‘Justin Noypi’

Filipinos woke up on Friday the 13th to the freaky news that Justin Brownlee had flunked a drug test following Gilas Pilipinas’ historic conquest in the 19th Asian Games.

The development rocked Philippine sports to its foundation.

Aside from facing the possibility of forfeiting the gold medal that took six decades to materialize, it also cast serious doubt on the integrity of the victory as Brownlee is considered the cornerstone of Gilas Pilipinas.

Brownlee may have been born and raised in the United States, but he is treated as a basketball savior and a national treasurer in this basketball-crazy country.

In the Philippine Basketball Association, he saved Barangay Ginebra San Miguel — the country’s most beloved professional team — numerous times, leading it to six titles while netting three Best Import honors.

When the country lost the Southeast Asian Games title, Brownlee came to the rescue as he suited up for Gilas as a naturalized player to restore the glory.

His heroics in the Asian Games were genuinely superb.

In the quarterfinals against Iran, Brownlee fired 36 points, including a short jumper at the baseline in the final 44 seconds, to lift Gilas to a heart-stopping 84-83 victory.

A couple of nights later, Brownlee was again at his best as he knocked down back-to-back three-pointers in the crucial stretch to help Gilas eke out an incredible 77-76 win over host country China in the semifinals.

Gilas Pilipinas eventually won the gold medal following a masterful 70-60 win over Jordan, essaying a fitting finale to the odyssey of a team searching for an Asian Games title for the past 61 years.

But what made the journey a feel-good tale was that Gilas met many adversaries along the way.

After the World Cup, the team was rocked by the departure of key players and the resignation of its head coach, prompting the Samahang Basketbol ng Pilipinas to reach out to the PBA and San Miguel Corporation for support.

Then personnel problems hounded the team with four new players barred from seeing action, while Brownlee suited up still nursing an injury after undergoing surgery to remove bone spurs in his foot.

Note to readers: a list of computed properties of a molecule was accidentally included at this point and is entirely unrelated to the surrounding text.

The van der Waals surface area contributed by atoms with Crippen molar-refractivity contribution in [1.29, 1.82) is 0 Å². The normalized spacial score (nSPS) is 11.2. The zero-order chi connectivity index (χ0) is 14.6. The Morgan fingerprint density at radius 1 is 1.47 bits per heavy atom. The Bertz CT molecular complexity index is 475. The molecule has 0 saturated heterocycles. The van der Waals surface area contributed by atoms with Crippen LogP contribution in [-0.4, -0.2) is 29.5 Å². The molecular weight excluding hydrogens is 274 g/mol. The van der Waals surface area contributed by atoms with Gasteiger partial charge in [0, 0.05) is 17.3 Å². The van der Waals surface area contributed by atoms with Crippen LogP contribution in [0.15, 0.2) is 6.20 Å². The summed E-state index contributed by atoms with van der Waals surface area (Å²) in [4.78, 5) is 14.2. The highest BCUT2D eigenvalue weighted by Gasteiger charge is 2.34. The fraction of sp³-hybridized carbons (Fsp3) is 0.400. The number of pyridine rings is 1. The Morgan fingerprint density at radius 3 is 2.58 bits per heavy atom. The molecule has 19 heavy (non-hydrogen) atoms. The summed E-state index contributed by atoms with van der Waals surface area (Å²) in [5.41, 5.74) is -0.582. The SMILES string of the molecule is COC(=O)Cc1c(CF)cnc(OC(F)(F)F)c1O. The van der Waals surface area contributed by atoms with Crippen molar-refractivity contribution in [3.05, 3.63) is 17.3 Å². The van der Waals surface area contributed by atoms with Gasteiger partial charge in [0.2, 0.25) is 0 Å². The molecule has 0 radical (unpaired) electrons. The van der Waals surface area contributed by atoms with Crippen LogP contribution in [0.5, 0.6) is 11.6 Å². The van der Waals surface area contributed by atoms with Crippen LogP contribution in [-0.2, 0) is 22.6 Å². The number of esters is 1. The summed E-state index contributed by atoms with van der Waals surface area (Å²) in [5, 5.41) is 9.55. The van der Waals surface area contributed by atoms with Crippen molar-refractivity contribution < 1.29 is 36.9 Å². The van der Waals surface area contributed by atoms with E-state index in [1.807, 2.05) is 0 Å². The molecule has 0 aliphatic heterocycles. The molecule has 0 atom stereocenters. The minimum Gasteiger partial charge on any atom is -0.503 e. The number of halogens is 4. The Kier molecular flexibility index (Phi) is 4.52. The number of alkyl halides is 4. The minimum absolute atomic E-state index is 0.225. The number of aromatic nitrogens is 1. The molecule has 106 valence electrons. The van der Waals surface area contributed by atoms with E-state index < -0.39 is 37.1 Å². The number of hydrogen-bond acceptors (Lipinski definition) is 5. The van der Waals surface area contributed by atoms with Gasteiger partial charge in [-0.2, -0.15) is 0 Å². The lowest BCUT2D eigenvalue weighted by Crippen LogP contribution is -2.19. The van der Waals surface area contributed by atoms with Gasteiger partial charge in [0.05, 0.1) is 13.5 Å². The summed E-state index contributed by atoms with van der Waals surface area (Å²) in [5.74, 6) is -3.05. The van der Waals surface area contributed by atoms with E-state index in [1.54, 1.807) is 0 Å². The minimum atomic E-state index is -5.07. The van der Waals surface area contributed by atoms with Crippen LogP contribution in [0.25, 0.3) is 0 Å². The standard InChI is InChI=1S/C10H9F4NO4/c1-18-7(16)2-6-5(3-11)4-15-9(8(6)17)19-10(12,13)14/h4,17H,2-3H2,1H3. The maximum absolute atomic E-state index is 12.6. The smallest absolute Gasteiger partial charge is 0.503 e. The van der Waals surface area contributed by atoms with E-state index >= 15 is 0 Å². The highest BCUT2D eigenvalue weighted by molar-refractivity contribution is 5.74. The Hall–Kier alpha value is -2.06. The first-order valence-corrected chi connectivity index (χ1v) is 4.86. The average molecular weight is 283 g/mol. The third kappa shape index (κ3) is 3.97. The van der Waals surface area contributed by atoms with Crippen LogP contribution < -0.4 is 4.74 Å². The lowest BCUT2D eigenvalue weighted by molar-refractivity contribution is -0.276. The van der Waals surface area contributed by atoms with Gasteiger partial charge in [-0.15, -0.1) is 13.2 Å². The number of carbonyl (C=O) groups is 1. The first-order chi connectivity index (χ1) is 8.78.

Even Tim Cone wasn’t supposed to call the shots, but he had a last-minute change of heart after SMC president Ramon Ang personally asked him to handle the squad.

It was indeed a perfect Cinderella story. It was a tale that deserves to be narrated repeatedly to the next breed of basketball stars.

And now this: Brownlee — the star player of the team that accomplished one of the most significant victories in the history of Philippine sports — had tested positive for Carboxy-THC, a substance connected to cannabis.

Although cannabis is not a performance-enhancing drug and is legal in some parts of the US, it is still included in the list of banned substances of the World Anti-Doping Agency as it violates the spirit of sports, including the values of honesty, dedication, and respect for rules and laws. Its negative connotation of being a highly addictive illegal substance makes it unwanted.

Still, it’s not yet the end of the world for history-making Gilas.

The Filipinos can keep their Asian Games gold medal, while Brownlee can still appeal his case by authorizing the International Testing Agency to have his B-samples undergo further tests. He has until 19 October to appeal.

Brownlee will face a two-year ban if found positive, effectively barring him from seeing action for Gilas — and probably for Ginebra in the PBA — until he is 37 years old in 2025.

If not, he will be vindicated, but the stigma of being branded a cheater, a drug dependent, and a marijuana user will definitely linger for the rest of his career.

But it shouldn’t be the case.

Brownlee has spent the past seven years making Filipino basketball fans happy. More than his exploits inside the court, his tremendous character, sportsmanship, maturity, humility, and decision to undergo naturalization earned him the moniker “Justin Noypi.”

His star power shone even brighter when he agreed to play for Gilas at a time when other players were asking for “the moon” to wear the country’s colors. Despite not being in perfect shape, he took up the cudgels, donned the national jersey, and bravely battled the giants of Iran, China and Jordan.

In short, he is one of us. He may have been born and raised in the US, but he is no mercenary and is definitely a Filipino in heart and mind.

So, will this brouhaha tarnish Brownlee’s legacy?

Definitely not. His spot as one of the greatest imports ever to play in the PBA is secure.

They can call him whatever they want, but for Filipinos, Brownlee will be known by just one name: Justin Noypi.

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